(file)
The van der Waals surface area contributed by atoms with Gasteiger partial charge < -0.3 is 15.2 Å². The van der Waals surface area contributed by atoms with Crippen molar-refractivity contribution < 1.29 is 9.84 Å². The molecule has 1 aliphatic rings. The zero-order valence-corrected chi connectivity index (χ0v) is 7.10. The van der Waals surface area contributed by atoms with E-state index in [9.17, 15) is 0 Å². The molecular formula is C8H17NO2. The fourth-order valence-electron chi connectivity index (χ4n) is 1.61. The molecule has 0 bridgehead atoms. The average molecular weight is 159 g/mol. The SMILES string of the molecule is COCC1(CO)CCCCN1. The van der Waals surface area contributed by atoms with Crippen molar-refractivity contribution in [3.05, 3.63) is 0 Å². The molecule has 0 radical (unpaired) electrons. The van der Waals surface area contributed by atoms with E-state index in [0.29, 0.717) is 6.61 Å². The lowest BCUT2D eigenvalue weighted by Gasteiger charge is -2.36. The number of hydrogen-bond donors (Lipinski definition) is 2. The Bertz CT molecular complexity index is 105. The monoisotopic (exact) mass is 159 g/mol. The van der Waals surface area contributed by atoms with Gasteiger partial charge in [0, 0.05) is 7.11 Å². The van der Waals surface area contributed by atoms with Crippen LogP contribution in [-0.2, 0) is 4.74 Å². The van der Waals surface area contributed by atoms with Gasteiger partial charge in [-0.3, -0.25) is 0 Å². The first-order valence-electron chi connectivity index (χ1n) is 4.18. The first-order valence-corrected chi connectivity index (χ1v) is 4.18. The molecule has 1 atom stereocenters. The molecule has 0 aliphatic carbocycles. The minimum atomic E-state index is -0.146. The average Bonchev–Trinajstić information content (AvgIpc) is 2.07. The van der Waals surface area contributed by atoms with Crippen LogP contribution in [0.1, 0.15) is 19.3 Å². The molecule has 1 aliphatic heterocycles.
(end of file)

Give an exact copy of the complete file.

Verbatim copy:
The van der Waals surface area contributed by atoms with Gasteiger partial charge < -0.3 is 15.2 Å². The van der Waals surface area contributed by atoms with Crippen molar-refractivity contribution < 1.29 is 9.84 Å². The molecule has 1 aliphatic rings. The zero-order valence-corrected chi connectivity index (χ0v) is 7.10. The van der Waals surface area contributed by atoms with E-state index in [9.17, 15) is 0 Å². The molecular formula is C8H17NO2. The fourth-order valence-electron chi connectivity index (χ4n) is 1.61. The molecule has 0 bridgehead atoms. The average molecular weight is 159 g/mol. The SMILES string of the molecule is COCC1(CO)CCCCN1. The van der Waals surface area contributed by atoms with Crippen molar-refractivity contribution in [3.05, 3.63) is 0 Å². The molecule has 0 radical (unpaired) electrons. The van der Waals surface area contributed by atoms with E-state index in [0.29, 0.717) is 6.61 Å². The lowest BCUT2D eigenvalue weighted by Gasteiger charge is -2.36. The number of hydrogen-bond donors (Lipinski definition) is 2. The Bertz CT molecular complexity index is 105. The monoisotopic (exact) mass is 159 g/mol. The van der Waals surface area contributed by atoms with Gasteiger partial charge in [0, 0.05) is 7.11 Å². The van der Waals surface area contributed by atoms with Crippen LogP contribution in [-0.2, 0) is 4.74 Å². The van der Waals surface area contributed by atoms with Gasteiger partial charge in [-0.3, -0.25) is 0 Å². The first-order valence-electron chi connectivity index (χ1n) is 4.18. The first-order valence-corrected chi connectivity index (χ1v) is 4.18. The molecule has 1 atom stereocenters. The molecule has 0 aliphatic carbocycles. The minimum atomic E-state index is -0.146. The average Bonchev–Trinajstić information content (AvgIpc) is 2.07. The van der Waals surface area contributed by atoms with Crippen LogP contribution in [0.1, 0.15) is 19.3 Å². The molecule has 1 aliphatic heterocycles.